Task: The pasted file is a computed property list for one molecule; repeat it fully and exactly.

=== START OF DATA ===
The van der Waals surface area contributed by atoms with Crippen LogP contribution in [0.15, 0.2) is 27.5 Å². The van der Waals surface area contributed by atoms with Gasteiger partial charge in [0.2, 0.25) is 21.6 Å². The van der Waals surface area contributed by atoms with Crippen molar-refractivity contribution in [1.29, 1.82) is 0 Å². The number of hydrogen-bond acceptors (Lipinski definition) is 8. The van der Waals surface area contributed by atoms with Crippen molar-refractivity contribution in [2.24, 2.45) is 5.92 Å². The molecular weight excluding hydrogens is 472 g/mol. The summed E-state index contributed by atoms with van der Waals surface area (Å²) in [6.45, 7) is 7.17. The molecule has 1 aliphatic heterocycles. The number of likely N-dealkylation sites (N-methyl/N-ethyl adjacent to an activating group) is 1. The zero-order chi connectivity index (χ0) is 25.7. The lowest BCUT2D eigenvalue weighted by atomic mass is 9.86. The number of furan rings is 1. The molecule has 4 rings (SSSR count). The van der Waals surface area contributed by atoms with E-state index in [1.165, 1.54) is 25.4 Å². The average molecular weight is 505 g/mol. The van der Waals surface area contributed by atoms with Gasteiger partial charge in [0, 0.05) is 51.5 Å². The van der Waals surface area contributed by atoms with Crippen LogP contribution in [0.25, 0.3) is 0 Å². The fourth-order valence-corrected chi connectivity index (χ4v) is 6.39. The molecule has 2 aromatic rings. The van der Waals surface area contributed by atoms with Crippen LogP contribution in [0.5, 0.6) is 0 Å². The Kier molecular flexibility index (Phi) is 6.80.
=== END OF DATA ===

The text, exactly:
The van der Waals surface area contributed by atoms with Crippen LogP contribution in [0.15, 0.2) is 27.5 Å². The van der Waals surface area contributed by atoms with Gasteiger partial charge in [0.2, 0.25) is 21.6 Å². The van der Waals surface area contributed by atoms with Crippen molar-refractivity contribution in [1.29, 1.82) is 0 Å². The number of hydrogen-bond acceptors (Lipinski definition) is 8. The van der Waals surface area contributed by atoms with Crippen molar-refractivity contribution in [2.24, 2.45) is 5.92 Å². The molecular weight excluding hydrogens is 472 g/mol. The summed E-state index contributed by atoms with van der Waals surface area (Å²) in [6.45, 7) is 7.17. The molecule has 1 aliphatic heterocycles. The number of likely N-dealkylation sites (N-methyl/N-ethyl adjacent to an activating group) is 1. The zero-order chi connectivity index (χ0) is 25.7. The lowest BCUT2D eigenvalue weighted by atomic mass is 9.86. The number of furan rings is 1. The molecule has 4 rings (SSSR count). The van der Waals surface area contributed by atoms with E-state index in [1.165, 1.54) is 25.4 Å². The average molecular weight is 505 g/mol. The van der Waals surface area contributed by atoms with Gasteiger partial charge in [0, 0.05) is 51.5 Å². The van der Waals surface area contributed by atoms with Crippen LogP contribution in [0.25, 0.3) is 0 Å². The fourth-order valence-corrected chi connectivity index (χ4v) is 6.39. The molecule has 2 aromatic rings. The van der Waals surface area contributed by atoms with Crippen LogP contribution in [0.5, 0.6) is 0 Å². The Kier molecular flexibility index (Phi) is 6.80.